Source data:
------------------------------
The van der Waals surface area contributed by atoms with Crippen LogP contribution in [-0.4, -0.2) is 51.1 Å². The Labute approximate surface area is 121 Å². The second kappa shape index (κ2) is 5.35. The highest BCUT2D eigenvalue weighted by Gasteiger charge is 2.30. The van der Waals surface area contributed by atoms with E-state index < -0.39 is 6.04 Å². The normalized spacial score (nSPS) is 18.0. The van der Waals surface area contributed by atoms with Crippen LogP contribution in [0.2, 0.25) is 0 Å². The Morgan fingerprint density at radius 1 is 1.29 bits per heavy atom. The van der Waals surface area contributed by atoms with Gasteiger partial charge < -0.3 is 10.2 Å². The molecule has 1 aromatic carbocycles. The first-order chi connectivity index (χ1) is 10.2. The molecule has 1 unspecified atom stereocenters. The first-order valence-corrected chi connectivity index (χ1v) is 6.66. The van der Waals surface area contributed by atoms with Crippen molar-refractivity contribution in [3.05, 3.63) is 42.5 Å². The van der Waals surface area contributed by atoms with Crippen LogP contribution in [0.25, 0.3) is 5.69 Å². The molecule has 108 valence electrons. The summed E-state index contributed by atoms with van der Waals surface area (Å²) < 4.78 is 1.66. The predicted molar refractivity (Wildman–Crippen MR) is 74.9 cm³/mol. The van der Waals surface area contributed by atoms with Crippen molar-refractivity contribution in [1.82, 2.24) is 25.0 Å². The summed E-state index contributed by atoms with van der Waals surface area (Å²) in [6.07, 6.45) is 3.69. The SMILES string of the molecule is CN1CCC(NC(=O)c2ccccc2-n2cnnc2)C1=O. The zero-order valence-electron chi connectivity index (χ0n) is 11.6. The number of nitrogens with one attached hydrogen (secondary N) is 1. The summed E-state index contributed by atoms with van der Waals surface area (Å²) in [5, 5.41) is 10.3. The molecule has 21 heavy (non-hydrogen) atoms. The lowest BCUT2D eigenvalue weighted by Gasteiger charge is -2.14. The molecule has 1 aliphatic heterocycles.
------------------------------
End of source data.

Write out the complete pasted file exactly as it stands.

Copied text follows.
The van der Waals surface area contributed by atoms with Crippen LogP contribution in [-0.4, -0.2) is 51.1 Å². The Labute approximate surface area is 121 Å². The second kappa shape index (κ2) is 5.35. The highest BCUT2D eigenvalue weighted by Gasteiger charge is 2.30. The van der Waals surface area contributed by atoms with E-state index < -0.39 is 6.04 Å². The normalized spacial score (nSPS) is 18.0. The van der Waals surface area contributed by atoms with Crippen LogP contribution in [0.2, 0.25) is 0 Å². The Morgan fingerprint density at radius 1 is 1.29 bits per heavy atom. The van der Waals surface area contributed by atoms with Gasteiger partial charge < -0.3 is 10.2 Å². The molecule has 1 aromatic carbocycles. The first-order chi connectivity index (χ1) is 10.2. The molecule has 1 unspecified atom stereocenters. The first-order valence-corrected chi connectivity index (χ1v) is 6.66. The van der Waals surface area contributed by atoms with Crippen molar-refractivity contribution in [3.05, 3.63) is 42.5 Å². The van der Waals surface area contributed by atoms with Crippen LogP contribution in [0.25, 0.3) is 5.69 Å². The molecule has 108 valence electrons. The summed E-state index contributed by atoms with van der Waals surface area (Å²) < 4.78 is 1.66. The predicted molar refractivity (Wildman–Crippen MR) is 74.9 cm³/mol. The van der Waals surface area contributed by atoms with Crippen molar-refractivity contribution in [1.82, 2.24) is 25.0 Å². The summed E-state index contributed by atoms with van der Waals surface area (Å²) in [6.07, 6.45) is 3.69. The SMILES string of the molecule is CN1CCC(NC(=O)c2ccccc2-n2cnnc2)C1=O. The zero-order valence-electron chi connectivity index (χ0n) is 11.6. The number of nitrogens with one attached hydrogen (secondary N) is 1. The summed E-state index contributed by atoms with van der Waals surface area (Å²) in [5, 5.41) is 10.3. The molecule has 21 heavy (non-hydrogen) atoms. The lowest BCUT2D eigenvalue weighted by Gasteiger charge is -2.14. The molecule has 1 aliphatic heterocycles.